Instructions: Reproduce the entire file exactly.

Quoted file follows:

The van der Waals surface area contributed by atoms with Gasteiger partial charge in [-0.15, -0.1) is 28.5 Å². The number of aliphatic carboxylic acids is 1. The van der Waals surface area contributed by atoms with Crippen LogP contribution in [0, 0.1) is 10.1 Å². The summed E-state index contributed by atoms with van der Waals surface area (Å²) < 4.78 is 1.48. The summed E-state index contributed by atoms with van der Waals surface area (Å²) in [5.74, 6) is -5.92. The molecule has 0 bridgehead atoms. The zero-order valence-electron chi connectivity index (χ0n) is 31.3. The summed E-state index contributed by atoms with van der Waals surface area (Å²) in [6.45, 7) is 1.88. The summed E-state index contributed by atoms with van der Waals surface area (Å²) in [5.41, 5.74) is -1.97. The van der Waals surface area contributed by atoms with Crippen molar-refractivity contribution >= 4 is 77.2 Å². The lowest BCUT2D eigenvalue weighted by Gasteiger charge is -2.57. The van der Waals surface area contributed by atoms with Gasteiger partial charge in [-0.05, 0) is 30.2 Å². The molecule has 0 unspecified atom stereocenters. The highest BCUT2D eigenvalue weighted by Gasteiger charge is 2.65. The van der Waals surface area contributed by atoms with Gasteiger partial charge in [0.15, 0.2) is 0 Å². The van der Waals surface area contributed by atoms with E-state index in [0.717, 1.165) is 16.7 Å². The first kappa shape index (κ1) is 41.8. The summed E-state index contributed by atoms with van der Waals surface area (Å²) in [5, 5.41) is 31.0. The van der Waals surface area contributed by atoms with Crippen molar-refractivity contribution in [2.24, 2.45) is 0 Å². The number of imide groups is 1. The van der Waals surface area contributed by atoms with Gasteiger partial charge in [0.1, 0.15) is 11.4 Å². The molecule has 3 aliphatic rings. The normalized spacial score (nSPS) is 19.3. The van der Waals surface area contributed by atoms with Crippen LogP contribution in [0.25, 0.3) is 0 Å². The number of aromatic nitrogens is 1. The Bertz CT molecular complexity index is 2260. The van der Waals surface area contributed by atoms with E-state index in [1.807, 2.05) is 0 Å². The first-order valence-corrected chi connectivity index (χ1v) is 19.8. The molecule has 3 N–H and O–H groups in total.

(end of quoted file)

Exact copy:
The van der Waals surface area contributed by atoms with Gasteiger partial charge in [-0.15, -0.1) is 28.5 Å². The number of aliphatic carboxylic acids is 1. The van der Waals surface area contributed by atoms with Crippen LogP contribution in [0, 0.1) is 10.1 Å². The summed E-state index contributed by atoms with van der Waals surface area (Å²) < 4.78 is 1.48. The summed E-state index contributed by atoms with van der Waals surface area (Å²) in [5.74, 6) is -5.92. The molecule has 0 bridgehead atoms. The zero-order valence-electron chi connectivity index (χ0n) is 31.3. The summed E-state index contributed by atoms with van der Waals surface area (Å²) in [6.45, 7) is 1.88. The summed E-state index contributed by atoms with van der Waals surface area (Å²) in [5.41, 5.74) is -1.97. The van der Waals surface area contributed by atoms with Crippen molar-refractivity contribution >= 4 is 77.2 Å². The lowest BCUT2D eigenvalue weighted by Gasteiger charge is -2.57. The van der Waals surface area contributed by atoms with Gasteiger partial charge in [-0.05, 0) is 30.2 Å². The molecule has 0 unspecified atom stereocenters. The highest BCUT2D eigenvalue weighted by Gasteiger charge is 2.65. The van der Waals surface area contributed by atoms with Gasteiger partial charge in [0.15, 0.2) is 0 Å². The van der Waals surface area contributed by atoms with E-state index in [0.717, 1.165) is 16.7 Å². The first kappa shape index (κ1) is 41.8. The summed E-state index contributed by atoms with van der Waals surface area (Å²) in [5, 5.41) is 31.0. The van der Waals surface area contributed by atoms with Crippen molar-refractivity contribution in [2.24, 2.45) is 0 Å². The number of imide groups is 1. The van der Waals surface area contributed by atoms with Gasteiger partial charge in [0.1, 0.15) is 11.4 Å². The molecule has 3 aliphatic rings. The normalized spacial score (nSPS) is 19.3. The van der Waals surface area contributed by atoms with Crippen LogP contribution in [0.25, 0.3) is 0 Å². The number of aromatic nitrogens is 1. The Bertz CT molecular complexity index is 2260. The van der Waals surface area contributed by atoms with E-state index in [1.807, 2.05) is 0 Å². The first-order valence-corrected chi connectivity index (χ1v) is 19.8. The molecule has 3 N–H and O–H groups in total.